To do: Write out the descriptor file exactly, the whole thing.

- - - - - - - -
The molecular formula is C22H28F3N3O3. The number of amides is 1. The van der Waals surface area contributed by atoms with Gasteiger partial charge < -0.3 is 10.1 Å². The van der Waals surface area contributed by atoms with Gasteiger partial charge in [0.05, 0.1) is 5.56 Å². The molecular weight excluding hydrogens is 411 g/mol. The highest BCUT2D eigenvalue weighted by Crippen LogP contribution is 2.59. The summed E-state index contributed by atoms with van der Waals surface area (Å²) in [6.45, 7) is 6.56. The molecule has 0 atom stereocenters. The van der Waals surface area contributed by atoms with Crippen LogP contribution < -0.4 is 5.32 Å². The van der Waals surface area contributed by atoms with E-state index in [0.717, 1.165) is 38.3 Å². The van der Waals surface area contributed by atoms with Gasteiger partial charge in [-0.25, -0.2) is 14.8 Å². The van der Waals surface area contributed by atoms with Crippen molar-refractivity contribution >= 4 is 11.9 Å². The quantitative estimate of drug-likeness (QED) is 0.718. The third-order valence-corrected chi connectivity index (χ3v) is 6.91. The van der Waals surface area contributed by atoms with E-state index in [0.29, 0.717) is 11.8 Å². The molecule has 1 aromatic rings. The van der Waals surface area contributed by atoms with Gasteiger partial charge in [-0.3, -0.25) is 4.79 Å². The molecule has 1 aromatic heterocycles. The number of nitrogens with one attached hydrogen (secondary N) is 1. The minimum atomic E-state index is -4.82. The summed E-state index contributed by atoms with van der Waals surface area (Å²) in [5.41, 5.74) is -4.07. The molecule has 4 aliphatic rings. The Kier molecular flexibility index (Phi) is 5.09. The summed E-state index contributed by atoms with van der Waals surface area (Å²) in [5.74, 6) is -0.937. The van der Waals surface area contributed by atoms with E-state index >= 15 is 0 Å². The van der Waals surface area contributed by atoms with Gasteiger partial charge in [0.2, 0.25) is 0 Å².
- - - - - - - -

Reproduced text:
The molecular formula is C22H28F3N3O3. The number of amides is 1. The van der Waals surface area contributed by atoms with Gasteiger partial charge < -0.3 is 10.1 Å². The van der Waals surface area contributed by atoms with Gasteiger partial charge in [0.05, 0.1) is 5.56 Å². The molecular weight excluding hydrogens is 411 g/mol. The highest BCUT2D eigenvalue weighted by Crippen LogP contribution is 2.59. The summed E-state index contributed by atoms with van der Waals surface area (Å²) in [6.45, 7) is 6.56. The molecule has 0 atom stereocenters. The van der Waals surface area contributed by atoms with Crippen LogP contribution < -0.4 is 5.32 Å². The van der Waals surface area contributed by atoms with E-state index in [0.717, 1.165) is 38.3 Å². The van der Waals surface area contributed by atoms with Gasteiger partial charge in [-0.25, -0.2) is 14.8 Å². The van der Waals surface area contributed by atoms with Crippen molar-refractivity contribution >= 4 is 11.9 Å². The quantitative estimate of drug-likeness (QED) is 0.718. The third-order valence-corrected chi connectivity index (χ3v) is 6.91. The van der Waals surface area contributed by atoms with E-state index in [0.29, 0.717) is 11.8 Å². The molecule has 1 aromatic rings. The van der Waals surface area contributed by atoms with Gasteiger partial charge in [-0.3, -0.25) is 4.79 Å². The molecule has 1 aromatic heterocycles. The number of nitrogens with one attached hydrogen (secondary N) is 1. The minimum atomic E-state index is -4.82. The summed E-state index contributed by atoms with van der Waals surface area (Å²) in [5.41, 5.74) is -4.07. The molecule has 4 aliphatic rings. The Kier molecular flexibility index (Phi) is 5.09. The summed E-state index contributed by atoms with van der Waals surface area (Å²) in [5.74, 6) is -0.937. The van der Waals surface area contributed by atoms with E-state index >= 15 is 0 Å². The van der Waals surface area contributed by atoms with Gasteiger partial charge in [0.2, 0.25) is 0 Å².